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Clin Cardiol. 2015 Oct;38(10):614-20. doi: 10.1002/clc.22455.

Effects of Anxiety and Depression on Arterial Elasticity of Subjects With Suboptimal Physical Health.

Author information

1
Heart Center, Peking University People's Hospital, Beijing, China.
2
Hypertension and Metabolic Disease Center, The Third Affiliated Hospital of Third Military Medical University, Chongqing, China.
3
Department of Cardiology, Xiyuan Hospital, China Academy of Traditional Chinese Medicine, Beijing, China.
4
Department of Heart Center, Hypertensive Laboratory, Peking University School of Public Health, Beijing, China.

Abstract

BACKGROUND:

The authors investigated the effects of suboptimal health status (SHS; high-normal blood pressure, blood glucose, and blood lipids) on arterial elasticity in subjects with or without anxiety or depression.

HYPOTHESIS:

Suboptimal physical health status and anxiety or depression increase the risk of cardiovascular diseases.

METHODS:

This was a cross-sectional, observational, multicenter study. Among 1520 subjects who underwent physical examination between May 2009 and December 2012 in Beijing and Chongqing, China, 955 were included. All subjects completed anxiety and depression questionnaires. Systemic vascular compliance (SVC), systemic vascular resistance, and brachial artery distensibility (BAD) were measured during arterial elasticity evaluation.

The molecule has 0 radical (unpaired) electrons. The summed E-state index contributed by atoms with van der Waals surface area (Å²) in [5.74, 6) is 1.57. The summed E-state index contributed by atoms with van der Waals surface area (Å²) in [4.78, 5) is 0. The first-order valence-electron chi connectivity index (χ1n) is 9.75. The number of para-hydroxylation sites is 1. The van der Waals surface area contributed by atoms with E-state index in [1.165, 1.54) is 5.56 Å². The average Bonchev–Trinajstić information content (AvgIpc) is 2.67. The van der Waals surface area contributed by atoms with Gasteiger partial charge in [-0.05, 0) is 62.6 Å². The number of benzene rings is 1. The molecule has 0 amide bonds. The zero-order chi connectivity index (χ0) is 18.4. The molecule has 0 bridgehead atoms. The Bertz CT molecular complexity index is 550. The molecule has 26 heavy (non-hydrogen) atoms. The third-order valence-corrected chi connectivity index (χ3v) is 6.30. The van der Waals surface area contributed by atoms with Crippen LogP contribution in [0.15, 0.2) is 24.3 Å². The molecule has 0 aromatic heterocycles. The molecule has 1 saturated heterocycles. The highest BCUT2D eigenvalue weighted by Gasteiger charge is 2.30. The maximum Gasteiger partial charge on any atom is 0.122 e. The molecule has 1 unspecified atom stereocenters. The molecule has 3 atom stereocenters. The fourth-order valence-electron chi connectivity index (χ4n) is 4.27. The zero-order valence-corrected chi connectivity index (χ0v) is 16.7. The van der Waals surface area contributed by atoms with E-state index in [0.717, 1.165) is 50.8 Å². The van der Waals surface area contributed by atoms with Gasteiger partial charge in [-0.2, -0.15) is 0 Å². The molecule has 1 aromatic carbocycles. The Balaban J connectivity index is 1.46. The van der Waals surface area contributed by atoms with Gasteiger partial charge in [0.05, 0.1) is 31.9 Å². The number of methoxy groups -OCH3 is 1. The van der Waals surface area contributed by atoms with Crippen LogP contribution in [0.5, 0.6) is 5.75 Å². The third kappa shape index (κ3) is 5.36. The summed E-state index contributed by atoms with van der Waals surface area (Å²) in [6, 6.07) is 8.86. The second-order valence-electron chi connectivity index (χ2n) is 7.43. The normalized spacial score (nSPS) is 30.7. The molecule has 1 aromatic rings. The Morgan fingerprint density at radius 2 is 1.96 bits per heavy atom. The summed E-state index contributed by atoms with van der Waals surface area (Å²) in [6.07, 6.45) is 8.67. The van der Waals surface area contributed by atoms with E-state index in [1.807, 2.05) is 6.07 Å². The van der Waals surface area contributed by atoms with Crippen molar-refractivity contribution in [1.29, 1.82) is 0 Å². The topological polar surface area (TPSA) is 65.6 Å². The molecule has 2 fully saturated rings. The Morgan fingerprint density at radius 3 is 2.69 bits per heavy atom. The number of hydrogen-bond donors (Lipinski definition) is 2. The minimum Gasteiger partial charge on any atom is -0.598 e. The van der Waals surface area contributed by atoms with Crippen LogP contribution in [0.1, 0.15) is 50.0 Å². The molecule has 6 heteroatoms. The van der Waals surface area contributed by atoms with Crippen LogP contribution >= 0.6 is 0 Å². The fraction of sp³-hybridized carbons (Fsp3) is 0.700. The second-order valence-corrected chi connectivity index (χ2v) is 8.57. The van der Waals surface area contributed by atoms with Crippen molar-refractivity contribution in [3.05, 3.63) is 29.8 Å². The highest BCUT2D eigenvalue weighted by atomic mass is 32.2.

RESULTS:

Of 955 participants, 633 were classified as having SHS and 322 were classified as healthy. Systemic vascular compliance and BAD were worse in SHS subjects than in healthy subjects (SVC: 1.23 ± 0.22 vs 1.29 ± 0.25 mL/mm Hg; BAD: 6.26 ± 1.32 vs 6.61 ± 1.24%/mm Hg, respectively; both P < 0.05). Of 955 subjects, 37.7% and 43.9% had anxiety and depression, respectively. Systemic vascular compliance and BAD in SHS subjects with concomitant anxiety or depression were significantly lower than in SHS subjects without anxiety or depression (SVC: 1.22 ± 0.23 vs 1.23 ± 0.20 mL/mm Hg; BAD: 6.10 ± 1.36 vs 6.33 ± 1.20 %/mm Hg, respectively; both P < 0.05) and even lower than in healthy subjects.

CONCLUSIONS:

Though anxiety and depression had less impact on arterial elasticity in a healthy population, they may be involved in pathogenesis of vascular damage in the population with SHS.

PMID:
26509854
DOI:
10.1002/clc.22455
[Indexed for MEDLINE]
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